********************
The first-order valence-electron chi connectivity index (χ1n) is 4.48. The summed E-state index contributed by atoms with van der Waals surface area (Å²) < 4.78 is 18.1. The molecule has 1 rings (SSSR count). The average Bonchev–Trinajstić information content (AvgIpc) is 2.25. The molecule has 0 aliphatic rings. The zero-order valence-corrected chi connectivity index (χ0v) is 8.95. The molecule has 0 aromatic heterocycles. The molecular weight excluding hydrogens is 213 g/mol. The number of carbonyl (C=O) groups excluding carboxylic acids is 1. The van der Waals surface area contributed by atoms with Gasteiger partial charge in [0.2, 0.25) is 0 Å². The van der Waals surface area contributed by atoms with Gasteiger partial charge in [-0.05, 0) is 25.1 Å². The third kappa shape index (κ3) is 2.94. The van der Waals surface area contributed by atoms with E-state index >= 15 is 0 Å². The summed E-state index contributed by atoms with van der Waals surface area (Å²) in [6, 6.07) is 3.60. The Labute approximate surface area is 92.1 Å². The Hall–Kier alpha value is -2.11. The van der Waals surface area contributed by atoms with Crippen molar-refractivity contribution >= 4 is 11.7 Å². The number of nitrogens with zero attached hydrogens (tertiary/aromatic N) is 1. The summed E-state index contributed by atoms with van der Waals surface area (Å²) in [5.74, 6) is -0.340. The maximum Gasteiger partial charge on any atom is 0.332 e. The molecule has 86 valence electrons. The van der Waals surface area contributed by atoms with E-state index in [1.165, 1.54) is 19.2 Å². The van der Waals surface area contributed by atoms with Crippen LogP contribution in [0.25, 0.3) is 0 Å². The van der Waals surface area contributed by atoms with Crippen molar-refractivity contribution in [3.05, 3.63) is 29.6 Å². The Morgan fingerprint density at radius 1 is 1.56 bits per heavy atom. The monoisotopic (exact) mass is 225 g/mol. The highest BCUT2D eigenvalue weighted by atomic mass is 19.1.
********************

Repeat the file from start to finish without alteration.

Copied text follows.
The first-order valence-electron chi connectivity index (χ1n) is 4.48. The summed E-state index contributed by atoms with van der Waals surface area (Å²) < 4.78 is 18.1. The molecule has 1 rings (SSSR count). The average Bonchev–Trinajstić information content (AvgIpc) is 2.25. The molecule has 0 aliphatic rings. The zero-order valence-corrected chi connectivity index (χ0v) is 8.95. The molecule has 0 aromatic heterocycles. The molecular weight excluding hydrogens is 213 g/mol. The number of carbonyl (C=O) groups excluding carboxylic acids is 1. The van der Waals surface area contributed by atoms with Gasteiger partial charge in [0.2, 0.25) is 0 Å². The van der Waals surface area contributed by atoms with Gasteiger partial charge in [-0.05, 0) is 25.1 Å². The third kappa shape index (κ3) is 2.94. The van der Waals surface area contributed by atoms with E-state index >= 15 is 0 Å². The summed E-state index contributed by atoms with van der Waals surface area (Å²) in [6, 6.07) is 3.60. The Labute approximate surface area is 92.1 Å². The Hall–Kier alpha value is -2.11. The van der Waals surface area contributed by atoms with Crippen molar-refractivity contribution >= 4 is 11.7 Å². The number of nitrogens with zero attached hydrogens (tertiary/aromatic N) is 1. The summed E-state index contributed by atoms with van der Waals surface area (Å²) in [5.74, 6) is -0.340. The maximum Gasteiger partial charge on any atom is 0.332 e. The molecule has 86 valence electrons. The van der Waals surface area contributed by atoms with E-state index in [1.165, 1.54) is 19.2 Å². The van der Waals surface area contributed by atoms with Crippen LogP contribution in [0.25, 0.3) is 0 Å². The van der Waals surface area contributed by atoms with Crippen molar-refractivity contribution in [3.05, 3.63) is 29.6 Å². The Morgan fingerprint density at radius 1 is 1.56 bits per heavy atom. The monoisotopic (exact) mass is 225 g/mol. The highest BCUT2D eigenvalue weighted by atomic mass is 19.1.